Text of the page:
According to Kimberly, the cap has to fit very tightly.

“It’s really important to have a really firm fit of it so it’s actually conducting and freezing your hair follicles,” Kimberly says.

Kimberly found the cold capping difficult and uncomfortable. However, she notes that’s not always the case for everyone who uses it.

“I will tell you, it was really, really hard … for me,” Kimberly says. “I cried every time, but I wouldn’t change it for the world: 100% I would do it again without a question.”

She describes the feeling she got from wearing the cap as “claustrophobic.” As the fluid starts circulating, the cap gets cold, and the pressure increases.

The nurses made an effort to distract her from the experience, offering videos to watch. Some people even fall asleep during the process.

“You do adjust,” she adds.

Are there cold-capping side effects?

There can be some minor side effects of cold capping.

These include:

  • headaches
  • neck and shoulder discomfort
  • chills
  • scalp pain

There isn’t much research available on long-term effects.

Though more studies are needed, some doctors are concerned that cold capping may protect cancer cells in the scalp, allowing them to continue growing post-chemo. However, reports of cancer in the scalp after cold copping have been rare.

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How do you prepare for cold capping?

First, it takes a lot of fittings. Kimberly emphasizes the importance of getting a really close, tight fit to get the best results.

Her Paxman kit came with a shampoo, conditioner, spray bottle, comb, and headband. She says you want to get your hair as wet as possible to help conduct the cold. Don’t just spritz! The conditioner helps the hair stay damp as well.

It can also help to have someone like a friend, family member, or caregiver who can familiarize themselves with the process and be there for moral support, from trying on the cap at home to being there in the waiting room during treatments.

On top of that, Kimberly says she didn’t want to leave anything to chance.

“I did everything I could to help the situation: wear my hair in a little loose side braid, sleep with a silk hat, everything to try to make it work,” she says. “Not just like, put the cap on once a week and then hope for the best the rest of the days.”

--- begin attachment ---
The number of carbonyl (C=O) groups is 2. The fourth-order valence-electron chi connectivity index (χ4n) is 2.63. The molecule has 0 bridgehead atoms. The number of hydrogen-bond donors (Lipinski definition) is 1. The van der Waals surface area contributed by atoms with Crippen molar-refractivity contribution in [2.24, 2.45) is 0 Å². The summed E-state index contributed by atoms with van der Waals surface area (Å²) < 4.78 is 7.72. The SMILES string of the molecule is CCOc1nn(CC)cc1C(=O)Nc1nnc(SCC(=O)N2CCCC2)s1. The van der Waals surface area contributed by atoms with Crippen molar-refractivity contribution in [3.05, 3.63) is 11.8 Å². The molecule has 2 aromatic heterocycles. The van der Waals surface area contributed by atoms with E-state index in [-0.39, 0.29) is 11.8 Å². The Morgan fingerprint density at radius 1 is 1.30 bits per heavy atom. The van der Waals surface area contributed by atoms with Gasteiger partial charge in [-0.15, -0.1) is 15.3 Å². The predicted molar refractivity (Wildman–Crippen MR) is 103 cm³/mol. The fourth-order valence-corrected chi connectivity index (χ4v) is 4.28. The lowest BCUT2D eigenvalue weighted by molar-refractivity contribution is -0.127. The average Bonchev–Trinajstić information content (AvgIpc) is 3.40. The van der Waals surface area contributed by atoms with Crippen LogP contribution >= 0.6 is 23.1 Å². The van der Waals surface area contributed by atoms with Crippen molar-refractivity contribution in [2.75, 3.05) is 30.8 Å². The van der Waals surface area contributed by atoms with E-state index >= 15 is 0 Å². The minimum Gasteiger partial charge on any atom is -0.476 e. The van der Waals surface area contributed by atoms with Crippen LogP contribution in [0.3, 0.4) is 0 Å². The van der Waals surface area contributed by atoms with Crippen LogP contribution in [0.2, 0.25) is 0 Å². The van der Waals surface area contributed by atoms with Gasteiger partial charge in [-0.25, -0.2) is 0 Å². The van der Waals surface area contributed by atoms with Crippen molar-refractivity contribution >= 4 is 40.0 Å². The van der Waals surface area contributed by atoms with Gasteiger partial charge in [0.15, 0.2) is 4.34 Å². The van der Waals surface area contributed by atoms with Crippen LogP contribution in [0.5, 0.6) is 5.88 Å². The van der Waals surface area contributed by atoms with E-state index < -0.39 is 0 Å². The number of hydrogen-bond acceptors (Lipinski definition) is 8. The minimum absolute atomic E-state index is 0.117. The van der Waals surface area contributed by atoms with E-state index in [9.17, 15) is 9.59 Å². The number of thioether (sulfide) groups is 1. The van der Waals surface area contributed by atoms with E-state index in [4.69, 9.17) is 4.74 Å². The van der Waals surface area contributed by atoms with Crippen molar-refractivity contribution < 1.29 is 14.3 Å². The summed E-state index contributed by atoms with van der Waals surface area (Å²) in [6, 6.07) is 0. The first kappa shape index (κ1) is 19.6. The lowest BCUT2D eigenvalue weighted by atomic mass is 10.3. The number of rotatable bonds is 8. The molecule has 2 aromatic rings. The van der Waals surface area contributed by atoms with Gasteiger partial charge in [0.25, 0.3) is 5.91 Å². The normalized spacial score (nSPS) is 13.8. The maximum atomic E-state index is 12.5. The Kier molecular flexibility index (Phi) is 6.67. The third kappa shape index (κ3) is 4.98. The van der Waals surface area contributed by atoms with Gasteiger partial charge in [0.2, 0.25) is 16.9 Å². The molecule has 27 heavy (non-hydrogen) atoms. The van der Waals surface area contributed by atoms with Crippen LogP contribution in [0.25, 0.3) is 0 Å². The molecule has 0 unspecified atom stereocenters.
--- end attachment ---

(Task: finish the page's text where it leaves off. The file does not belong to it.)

Kimberly's tools for cold-cap preparation. She swapped the Paxman spray bottle for a cup.
Kimberly’s tools for cold cap preparation. She swapped the Paxman spray bottle for a cup.

Kimberly’s cold-capping tips

The below tips are what Kimberly actually did before, during, and after her treatment to make the process as effective and comfortable as possible.

Items for your bag

  • tea or a favorite hot beverage to stay warm
  • an electric blanket, if your center allows them
  • hand towel for shoulders (to prevent your shirt from getting wet)
  • conditioner
  • wide tooth comb for detangling
  • plastic cup for wetting hair
  • Ativan for side effects, if prescribed

Prepping your hair for cold capping

“I put my head under the faucet and soaked my hair and scalp. It should be wet,” says Kimberly. “You want your hair wet to best conduct the cold from the cap to your scalp/follicles.”

For this part, you may want to ditch the included spray bottle and opt for a plastic cup.

After wetting, lightly dry your hair so it’s not dripping, and apply a fair amount of conditioner. Then gently comb through.

Know your procedure time

It’s very important to make sure you’re cooling for the correct time, Kimberly points out.

“You should not depend on the nurses to know the correct time,” she says. “My drug was considered ‘long cooling’ and it was noted on my paperwork. It’s important to know so the center books the room/chair for the appropriate amount of time for you.”

Kimberly had to argue with her medical team to get the long cooling time she knew she needed. She used the Paxman Cold Capping Facebook Group to check with the company while she waited.

Putting the cap on

  1. Go to the bathroom if needed, then settle into the chair.
  2. Have your helper secure the inner cap on your wet hair. Adjust it so it’s positioned correctly to cover all hair.
  3. Put the headband that comes with the kit or a panty liner against your forehead where the inner cap sits against it. A lot of women use pantyliners because they’re thinner and more comfortable than the headband.
  4. If there are any areas you feel aren’t quite snug even when tightening the outer cap, try padding the scalp with cotton squares.